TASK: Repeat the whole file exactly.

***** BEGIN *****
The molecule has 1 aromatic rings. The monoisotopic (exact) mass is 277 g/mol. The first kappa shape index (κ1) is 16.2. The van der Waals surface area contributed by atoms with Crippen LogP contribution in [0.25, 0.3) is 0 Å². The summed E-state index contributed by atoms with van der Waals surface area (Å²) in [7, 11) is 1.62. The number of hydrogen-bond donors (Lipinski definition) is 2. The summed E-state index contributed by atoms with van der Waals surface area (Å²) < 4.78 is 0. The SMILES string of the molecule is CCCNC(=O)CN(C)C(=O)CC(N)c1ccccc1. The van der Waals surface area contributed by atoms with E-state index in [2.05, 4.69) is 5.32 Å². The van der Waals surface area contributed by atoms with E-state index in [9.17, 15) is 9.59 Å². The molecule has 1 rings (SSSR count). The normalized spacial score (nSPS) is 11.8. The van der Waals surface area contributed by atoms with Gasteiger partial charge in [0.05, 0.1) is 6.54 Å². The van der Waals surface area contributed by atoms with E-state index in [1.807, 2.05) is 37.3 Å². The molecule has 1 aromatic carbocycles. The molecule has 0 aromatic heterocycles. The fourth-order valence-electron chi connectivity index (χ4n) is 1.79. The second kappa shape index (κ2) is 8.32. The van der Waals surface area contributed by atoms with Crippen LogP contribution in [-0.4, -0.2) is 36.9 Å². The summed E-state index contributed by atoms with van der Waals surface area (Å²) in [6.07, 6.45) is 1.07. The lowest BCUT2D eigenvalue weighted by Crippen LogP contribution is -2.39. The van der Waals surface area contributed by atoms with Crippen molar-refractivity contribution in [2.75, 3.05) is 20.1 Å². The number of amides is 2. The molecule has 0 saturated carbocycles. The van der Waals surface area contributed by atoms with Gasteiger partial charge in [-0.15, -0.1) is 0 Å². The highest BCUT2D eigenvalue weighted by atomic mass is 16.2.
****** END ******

The molecule has 1 aromatic rings. The monoisotopic (exact) mass is 277 g/mol. The first kappa shape index (κ1) is 16.2. The van der Waals surface area contributed by atoms with Crippen LogP contribution in [0.25, 0.3) is 0 Å². The summed E-state index contributed by atoms with van der Waals surface area (Å²) in [7, 11) is 1.62. The number of hydrogen-bond donors (Lipinski definition) is 2. The summed E-state index contributed by atoms with van der Waals surface area (Å²) < 4.78 is 0. The SMILES string of the molecule is CCCNC(=O)CN(C)C(=O)CC(N)c1ccccc1. The van der Waals surface area contributed by atoms with E-state index in [2.05, 4.69) is 5.32 Å². The van der Waals surface area contributed by atoms with E-state index in [9.17, 15) is 9.59 Å². The molecule has 1 rings (SSSR count). The normalized spacial score (nSPS) is 11.8. The van der Waals surface area contributed by atoms with Gasteiger partial charge in [0.05, 0.1) is 6.54 Å². The van der Waals surface area contributed by atoms with E-state index in [1.807, 2.05) is 37.3 Å². The molecule has 1 aromatic carbocycles. The molecule has 0 aromatic heterocycles. The fourth-order valence-electron chi connectivity index (χ4n) is 1.79. The second kappa shape index (κ2) is 8.32. The van der Waals surface area contributed by atoms with Crippen LogP contribution in [-0.4, -0.2) is 36.9 Å². The summed E-state index contributed by atoms with van der Waals surface area (Å²) in [6.07, 6.45) is 1.07. The lowest BCUT2D eigenvalue weighted by Crippen LogP contribution is -2.39. The van der Waals surface area contributed by atoms with Crippen molar-refractivity contribution in [2.75, 3.05) is 20.1 Å². The number of amides is 2. The molecule has 0 saturated carbocycles. The van der Waals surface area contributed by atoms with Gasteiger partial charge in [-0.15, -0.1) is 0 Å². The highest BCUT2D eigenvalue weighted by atomic mass is 16.2.